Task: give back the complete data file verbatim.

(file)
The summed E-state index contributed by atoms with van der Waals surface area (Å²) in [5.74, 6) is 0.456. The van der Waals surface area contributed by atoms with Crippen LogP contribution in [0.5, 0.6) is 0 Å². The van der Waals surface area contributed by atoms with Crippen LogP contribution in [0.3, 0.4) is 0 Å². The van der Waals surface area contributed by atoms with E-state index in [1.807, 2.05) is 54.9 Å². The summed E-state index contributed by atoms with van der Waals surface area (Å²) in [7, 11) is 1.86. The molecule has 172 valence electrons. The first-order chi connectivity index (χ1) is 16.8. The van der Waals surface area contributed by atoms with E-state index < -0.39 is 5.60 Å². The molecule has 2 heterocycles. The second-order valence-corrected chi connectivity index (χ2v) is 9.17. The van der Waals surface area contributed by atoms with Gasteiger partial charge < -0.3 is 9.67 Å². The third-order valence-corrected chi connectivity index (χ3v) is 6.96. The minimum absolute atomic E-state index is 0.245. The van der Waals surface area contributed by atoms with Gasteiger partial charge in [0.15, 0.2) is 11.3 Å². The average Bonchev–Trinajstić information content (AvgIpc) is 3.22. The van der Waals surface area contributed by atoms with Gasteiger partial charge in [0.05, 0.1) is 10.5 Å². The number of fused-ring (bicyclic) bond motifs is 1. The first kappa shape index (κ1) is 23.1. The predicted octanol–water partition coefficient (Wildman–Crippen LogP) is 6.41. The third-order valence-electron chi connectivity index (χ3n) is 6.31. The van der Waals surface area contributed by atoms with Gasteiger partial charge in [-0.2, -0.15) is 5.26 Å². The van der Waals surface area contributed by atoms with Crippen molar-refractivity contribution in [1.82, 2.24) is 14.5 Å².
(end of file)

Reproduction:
The summed E-state index contributed by atoms with van der Waals surface area (Å²) in [5.74, 6) is 0.456. The van der Waals surface area contributed by atoms with Crippen LogP contribution in [0.5, 0.6) is 0 Å². The van der Waals surface area contributed by atoms with Crippen LogP contribution in [0.3, 0.4) is 0 Å². The van der Waals surface area contributed by atoms with E-state index in [1.807, 2.05) is 54.9 Å². The summed E-state index contributed by atoms with van der Waals surface area (Å²) in [7, 11) is 1.86. The molecule has 172 valence electrons. The first-order chi connectivity index (χ1) is 16.8. The van der Waals surface area contributed by atoms with E-state index < -0.39 is 5.60 Å². The molecule has 2 heterocycles. The second-order valence-corrected chi connectivity index (χ2v) is 9.17. The van der Waals surface area contributed by atoms with Gasteiger partial charge < -0.3 is 9.67 Å². The third-order valence-corrected chi connectivity index (χ3v) is 6.96. The minimum absolute atomic E-state index is 0.245. The van der Waals surface area contributed by atoms with Gasteiger partial charge in [0.15, 0.2) is 11.3 Å². The average Bonchev–Trinajstić information content (AvgIpc) is 3.22. The van der Waals surface area contributed by atoms with Gasteiger partial charge in [0.05, 0.1) is 10.5 Å². The number of fused-ring (bicyclic) bond motifs is 1. The first kappa shape index (κ1) is 23.1. The predicted octanol–water partition coefficient (Wildman–Crippen LogP) is 6.41. The third-order valence-electron chi connectivity index (χ3n) is 6.31. The van der Waals surface area contributed by atoms with Gasteiger partial charge in [-0.2, -0.15) is 5.26 Å². The van der Waals surface area contributed by atoms with Crippen molar-refractivity contribution in [1.82, 2.24) is 14.5 Å².